What on Earth are we doing?

Global warming is a trending ‘hot topic.’


Liana Lum, Editor-in-Chief

From Pope Francis’ urge to protect our Earth in “Laudato Si to Leonardo DiCaprio’s Oscar acceptance speech about climate change, global warming is garnering increasing attention from public figures.

Scientists have warned of climate change and its consequences for years, including a rise in global sea levels, whose rate this decade is double that of the past century. Global temperature has increased, with 10 of the warmest years having occurred in the past 12 years, affecting sea life, weather patterns and especially people in developing countries, according to NASA’s Global Climate Change site.

As teenage girls living in a first world country, we do not experience the most direct consequences of climate change. Sure, our parents may drive a hybrid, and we may use reusable water bottles and take shorter showers. But, more often than not, these decisions are made to settle our conscience, rather than out of a true urgency and understanding to protect our world and others living in it.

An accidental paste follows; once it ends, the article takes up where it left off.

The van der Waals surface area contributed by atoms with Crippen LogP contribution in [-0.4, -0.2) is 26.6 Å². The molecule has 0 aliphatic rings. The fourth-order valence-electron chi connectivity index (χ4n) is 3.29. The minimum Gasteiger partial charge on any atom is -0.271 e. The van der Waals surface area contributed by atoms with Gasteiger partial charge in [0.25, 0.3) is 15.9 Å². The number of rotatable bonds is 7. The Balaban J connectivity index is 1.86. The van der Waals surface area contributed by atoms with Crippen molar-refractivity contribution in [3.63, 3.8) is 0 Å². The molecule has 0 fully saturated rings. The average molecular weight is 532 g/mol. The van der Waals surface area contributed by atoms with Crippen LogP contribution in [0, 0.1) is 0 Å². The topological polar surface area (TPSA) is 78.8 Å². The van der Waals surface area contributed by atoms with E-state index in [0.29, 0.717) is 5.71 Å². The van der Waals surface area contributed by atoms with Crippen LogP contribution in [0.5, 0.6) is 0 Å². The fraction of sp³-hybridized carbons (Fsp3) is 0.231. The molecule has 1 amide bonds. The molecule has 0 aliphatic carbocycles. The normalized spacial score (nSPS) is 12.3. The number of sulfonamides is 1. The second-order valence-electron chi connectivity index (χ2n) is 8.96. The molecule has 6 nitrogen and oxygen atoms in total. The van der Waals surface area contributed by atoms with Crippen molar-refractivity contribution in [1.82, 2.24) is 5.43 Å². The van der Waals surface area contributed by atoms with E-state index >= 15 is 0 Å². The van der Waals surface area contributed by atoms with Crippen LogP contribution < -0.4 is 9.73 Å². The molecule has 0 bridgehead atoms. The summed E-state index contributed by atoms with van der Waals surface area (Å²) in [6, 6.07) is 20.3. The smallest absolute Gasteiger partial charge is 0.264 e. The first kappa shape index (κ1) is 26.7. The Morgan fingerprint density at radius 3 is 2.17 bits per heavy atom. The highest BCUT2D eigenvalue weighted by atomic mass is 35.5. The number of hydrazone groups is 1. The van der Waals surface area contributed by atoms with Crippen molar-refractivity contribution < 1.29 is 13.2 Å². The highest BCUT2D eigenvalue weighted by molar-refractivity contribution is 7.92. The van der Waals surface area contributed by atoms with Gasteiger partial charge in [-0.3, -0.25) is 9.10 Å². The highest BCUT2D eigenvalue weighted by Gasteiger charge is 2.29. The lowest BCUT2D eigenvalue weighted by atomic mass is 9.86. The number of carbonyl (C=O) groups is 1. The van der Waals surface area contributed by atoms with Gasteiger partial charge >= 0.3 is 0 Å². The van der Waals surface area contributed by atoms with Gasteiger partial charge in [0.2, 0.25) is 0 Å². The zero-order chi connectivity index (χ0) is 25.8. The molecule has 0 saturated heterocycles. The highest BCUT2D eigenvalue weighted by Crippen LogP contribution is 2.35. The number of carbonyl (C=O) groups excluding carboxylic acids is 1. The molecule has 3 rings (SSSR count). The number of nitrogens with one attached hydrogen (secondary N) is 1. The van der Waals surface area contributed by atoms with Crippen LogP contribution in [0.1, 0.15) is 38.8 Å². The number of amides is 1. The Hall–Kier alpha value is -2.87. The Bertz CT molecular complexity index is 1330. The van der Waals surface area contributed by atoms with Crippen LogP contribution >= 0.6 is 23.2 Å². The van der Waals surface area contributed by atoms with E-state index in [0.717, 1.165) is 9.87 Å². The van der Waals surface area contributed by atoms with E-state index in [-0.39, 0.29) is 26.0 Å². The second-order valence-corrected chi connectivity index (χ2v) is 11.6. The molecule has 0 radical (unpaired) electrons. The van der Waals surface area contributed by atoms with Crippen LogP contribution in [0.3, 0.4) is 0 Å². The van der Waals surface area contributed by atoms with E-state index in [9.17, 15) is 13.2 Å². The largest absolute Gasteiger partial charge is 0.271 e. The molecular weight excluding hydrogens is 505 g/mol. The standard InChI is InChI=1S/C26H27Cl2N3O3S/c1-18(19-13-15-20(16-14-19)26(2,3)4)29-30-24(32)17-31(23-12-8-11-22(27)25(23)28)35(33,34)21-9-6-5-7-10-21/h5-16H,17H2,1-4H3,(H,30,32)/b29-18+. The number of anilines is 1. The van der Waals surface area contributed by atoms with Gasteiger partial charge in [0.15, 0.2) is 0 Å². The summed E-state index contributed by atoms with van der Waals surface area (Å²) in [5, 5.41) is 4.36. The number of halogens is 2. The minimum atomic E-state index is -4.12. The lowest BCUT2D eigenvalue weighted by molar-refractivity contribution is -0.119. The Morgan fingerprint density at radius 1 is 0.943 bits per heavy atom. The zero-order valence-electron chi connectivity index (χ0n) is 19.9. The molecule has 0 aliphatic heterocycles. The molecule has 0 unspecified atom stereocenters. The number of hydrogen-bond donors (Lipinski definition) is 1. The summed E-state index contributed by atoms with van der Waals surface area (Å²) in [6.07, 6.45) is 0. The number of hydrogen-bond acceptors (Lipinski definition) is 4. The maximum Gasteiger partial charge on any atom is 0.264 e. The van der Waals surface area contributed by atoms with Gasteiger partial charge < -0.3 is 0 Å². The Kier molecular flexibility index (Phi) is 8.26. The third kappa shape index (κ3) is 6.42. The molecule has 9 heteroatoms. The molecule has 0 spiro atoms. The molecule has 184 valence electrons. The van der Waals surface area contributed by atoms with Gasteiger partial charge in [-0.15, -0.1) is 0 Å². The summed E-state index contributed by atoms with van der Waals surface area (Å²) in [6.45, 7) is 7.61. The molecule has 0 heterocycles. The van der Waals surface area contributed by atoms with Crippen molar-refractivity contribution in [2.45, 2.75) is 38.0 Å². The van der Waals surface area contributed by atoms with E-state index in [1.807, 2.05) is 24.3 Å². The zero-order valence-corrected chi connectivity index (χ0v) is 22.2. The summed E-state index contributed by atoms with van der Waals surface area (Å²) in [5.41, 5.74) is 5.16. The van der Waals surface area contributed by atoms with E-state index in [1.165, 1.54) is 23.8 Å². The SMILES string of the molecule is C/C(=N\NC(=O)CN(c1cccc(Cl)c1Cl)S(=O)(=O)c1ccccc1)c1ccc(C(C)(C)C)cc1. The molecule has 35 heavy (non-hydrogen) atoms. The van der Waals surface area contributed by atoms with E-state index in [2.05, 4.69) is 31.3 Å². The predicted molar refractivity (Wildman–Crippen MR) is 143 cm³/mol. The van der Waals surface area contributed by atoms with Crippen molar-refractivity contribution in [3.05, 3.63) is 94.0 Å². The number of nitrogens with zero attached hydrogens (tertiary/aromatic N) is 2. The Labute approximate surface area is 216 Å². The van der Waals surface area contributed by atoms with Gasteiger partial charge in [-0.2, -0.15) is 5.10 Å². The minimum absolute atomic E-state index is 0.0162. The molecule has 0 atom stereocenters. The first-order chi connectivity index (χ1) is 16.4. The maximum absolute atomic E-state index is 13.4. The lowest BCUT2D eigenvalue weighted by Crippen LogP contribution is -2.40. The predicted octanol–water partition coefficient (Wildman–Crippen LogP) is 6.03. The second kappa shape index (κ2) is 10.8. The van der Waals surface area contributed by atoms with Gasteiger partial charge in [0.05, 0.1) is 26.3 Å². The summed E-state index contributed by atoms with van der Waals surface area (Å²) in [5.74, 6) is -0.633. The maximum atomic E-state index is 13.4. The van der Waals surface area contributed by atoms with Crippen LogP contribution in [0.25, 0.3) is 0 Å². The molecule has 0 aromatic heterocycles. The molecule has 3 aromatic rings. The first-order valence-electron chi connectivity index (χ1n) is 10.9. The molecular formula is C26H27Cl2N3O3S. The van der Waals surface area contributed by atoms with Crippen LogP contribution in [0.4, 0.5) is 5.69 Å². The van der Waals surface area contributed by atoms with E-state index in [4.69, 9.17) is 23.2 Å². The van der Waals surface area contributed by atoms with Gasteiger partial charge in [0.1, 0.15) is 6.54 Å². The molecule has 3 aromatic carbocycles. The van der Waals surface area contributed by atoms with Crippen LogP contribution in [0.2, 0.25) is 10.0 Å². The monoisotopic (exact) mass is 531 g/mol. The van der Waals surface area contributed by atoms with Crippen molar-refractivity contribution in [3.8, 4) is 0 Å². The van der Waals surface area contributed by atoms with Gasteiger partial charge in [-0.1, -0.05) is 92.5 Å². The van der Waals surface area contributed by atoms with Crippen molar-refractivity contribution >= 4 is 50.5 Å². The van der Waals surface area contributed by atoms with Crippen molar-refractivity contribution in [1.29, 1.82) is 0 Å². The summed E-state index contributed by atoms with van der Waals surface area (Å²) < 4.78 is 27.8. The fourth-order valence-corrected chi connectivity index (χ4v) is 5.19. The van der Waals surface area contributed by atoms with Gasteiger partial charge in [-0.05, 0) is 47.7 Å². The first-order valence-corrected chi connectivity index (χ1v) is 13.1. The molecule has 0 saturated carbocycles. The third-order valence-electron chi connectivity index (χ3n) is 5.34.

Half way across the world our counterparts are walking miles each day to collect water and firewood, while we only need to turn our faucet or switch on a heater. As vegetation dies off and animals migrate due to changing weather patterns, families in developing counties must relocate to survive. These young women spend less time on their education and become more vulnerable to violence.

Pope Francis has said that “to change the world, we must be good to those who cannot repay us.” This applies to his statement on climate change as a “global problem with grave implications.” Global warming not only harms our Earth, but it perpetuates poverty and gender inequality. We have lost a “sense of responsibility” that must be regained.

Lacking foresight to our actions’ consequences and ambivalence to others’ well-being, we must realize our duty to humanity beyond our own interests. Extending beyond climate change, we must recognize our global responsibility — to act with humility and selflessness out of a well-developed conscience.